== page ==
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Peter Pan in Scarlet Paperback – 4 Oct 2007
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It's about adventure and bravery and cowardice and aching poignancy - and in this book McCaughrean has captured the lot. (THE DAILY EXPRESS)
The official sequel to Peter Pan needs to be an exceptional book, and that's exactly what we have in Peter Pan in Scarlet... What McCaughrean has done is nothing short of miraculous. It's enough to make you believe in fairies. (PHILIP ARDAGH, THE GUARDIAN)
a spectacularly impressive work (THE RADIO TIMES)
it's hard to see how she could have done it better. (THE INDEPENDENT ON SUNDAY)
By some mysterious process of osmosis, she has brilliantly mixed Barrie's preoccupations with her own, aping his engaging style but also adding to it; the result is a little masterpiece. (CRAIG BROWN, THE MAIL ON SUNDAY)
Now in paperback, the best-selling official sequel to J.M. Barrie's Peter PanSee all Product description
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The classic Peter Pan tale includes a full compliment of childhood imagery (mermaids, pirates and red indians) and would be a hard job to follow so I had wondered what new elements could be brought in to make this sequel original in its own right. The Lost Boys and Wendy and John are now grown-up and have families of their own, yet all are aware through too-vivid dreams of deeply-disturbing alterations to Neverland, and so they decide they must return to see what they can do to set it right for Peter and their own sakes. There's a theme running through of how wearing another person's clothes helps you be that person, and this adventure begins with the grown-ups squeezing themselves into the clothes of their children to regress to their own childhoods to enable them to return to Neverland. With Peter Pan at the helm, they become explorers following an old Treasure map of Captain Hook's to the top of Neverpeak Mountain. There's intrigue and danger along the way intertwined with the mysterious Ravello with his travelling circus animals. There's also plenty of action with fighting factions of fairies, a maze of witches, roaming men who were once lost-boys but lost their way in Neverland, and a battle across sinking sand.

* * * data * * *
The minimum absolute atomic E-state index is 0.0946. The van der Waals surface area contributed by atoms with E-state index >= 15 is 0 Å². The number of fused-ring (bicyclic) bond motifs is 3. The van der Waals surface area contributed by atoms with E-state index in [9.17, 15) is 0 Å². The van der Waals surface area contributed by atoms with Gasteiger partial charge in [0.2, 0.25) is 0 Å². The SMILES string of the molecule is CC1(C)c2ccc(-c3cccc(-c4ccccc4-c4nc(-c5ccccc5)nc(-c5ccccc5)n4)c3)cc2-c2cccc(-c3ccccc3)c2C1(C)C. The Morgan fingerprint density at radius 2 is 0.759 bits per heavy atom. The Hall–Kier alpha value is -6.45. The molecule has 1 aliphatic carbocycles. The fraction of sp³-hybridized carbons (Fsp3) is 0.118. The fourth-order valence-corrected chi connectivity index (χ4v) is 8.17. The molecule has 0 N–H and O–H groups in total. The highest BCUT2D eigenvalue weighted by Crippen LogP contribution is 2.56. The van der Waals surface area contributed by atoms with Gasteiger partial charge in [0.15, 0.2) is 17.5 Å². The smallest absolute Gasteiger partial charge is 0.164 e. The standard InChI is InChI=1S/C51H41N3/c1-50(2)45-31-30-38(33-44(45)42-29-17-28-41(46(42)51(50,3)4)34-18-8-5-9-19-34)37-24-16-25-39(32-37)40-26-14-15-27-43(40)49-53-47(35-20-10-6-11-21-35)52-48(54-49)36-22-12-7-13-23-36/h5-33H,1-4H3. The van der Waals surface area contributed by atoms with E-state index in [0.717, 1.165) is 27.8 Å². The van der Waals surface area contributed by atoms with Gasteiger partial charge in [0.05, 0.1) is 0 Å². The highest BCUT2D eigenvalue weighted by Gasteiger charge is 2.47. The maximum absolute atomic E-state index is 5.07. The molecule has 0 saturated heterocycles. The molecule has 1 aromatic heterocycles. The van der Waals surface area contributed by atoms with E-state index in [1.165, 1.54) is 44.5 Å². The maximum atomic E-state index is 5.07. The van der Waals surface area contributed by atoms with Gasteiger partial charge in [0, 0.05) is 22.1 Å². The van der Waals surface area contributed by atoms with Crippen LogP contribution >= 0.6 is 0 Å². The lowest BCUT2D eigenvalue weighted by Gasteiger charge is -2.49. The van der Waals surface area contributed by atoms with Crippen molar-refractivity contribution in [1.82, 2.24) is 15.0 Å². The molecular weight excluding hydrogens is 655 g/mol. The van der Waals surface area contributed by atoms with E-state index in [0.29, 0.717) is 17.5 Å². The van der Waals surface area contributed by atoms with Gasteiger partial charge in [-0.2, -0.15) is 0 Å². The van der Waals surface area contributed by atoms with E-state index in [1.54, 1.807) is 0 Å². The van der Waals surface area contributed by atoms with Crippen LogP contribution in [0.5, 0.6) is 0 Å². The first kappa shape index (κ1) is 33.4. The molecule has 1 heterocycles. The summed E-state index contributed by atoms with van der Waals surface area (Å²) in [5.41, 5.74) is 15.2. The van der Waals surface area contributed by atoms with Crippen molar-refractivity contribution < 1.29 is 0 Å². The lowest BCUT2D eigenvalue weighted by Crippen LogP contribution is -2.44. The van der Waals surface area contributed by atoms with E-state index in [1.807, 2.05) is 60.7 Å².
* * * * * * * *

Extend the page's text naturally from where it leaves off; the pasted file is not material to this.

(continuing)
The book is beautifully packaged in vivid red with evocative and striking silhouettes at the start of each chapter. The cover has a lovely bold image of Peter and the male fairy, Fireflyer, against a fiery lagoon and scarlet sky. This is perfectly apt as Neverland is no longer a lush green garden of adventure, the strong autumn colours reflecting the dangerously-changing times and that there's fire at the heart of Neverland. The ending is expected in the main, Wendy and the Original Lost Boys returning to their London families, but the door to Neverland never shuts and anything could happen......
I found this book to be largely true to the original with evocative descriptive language and sophisticated imagery. The tale is in many ways enchanting, appealing to the spirit of eternal youth, yet it's underscored with a dark ripcord. There's the sinister villain and the hero who is himself flawed. There's the anger of the Roarers, the grief of the mothers who lost those lost boys and, in the background, the scars of World War 2.
Oh yes, I think JM Barrie would heartily approve of this sequel. High praise indeed.
The book begins very well, with the Darlings (Wendy, John and the adopted Lost Boys) finding that dreams, very real dreams, are leaking out of Neverland. They have a feeling that something is wrong in Neverland, so decide to venture back to the place of everlasting childhood. But how can they try to fly back to Neverland, when they are no longer adults, but have children of their own? I will leave you to find out...
Although I feel the story rambles a little during the middle, the ending is luxuriously concocted in a way which I feel Barrie would be proud of. Remember, when buying this book, proceeds are going to Great Ormond Street Hospital - a worthy cause of a worthy book.
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While it is definitely a different take on Peter Pan, it did not seem to deviate too badly from the spirit or character of the original...Read more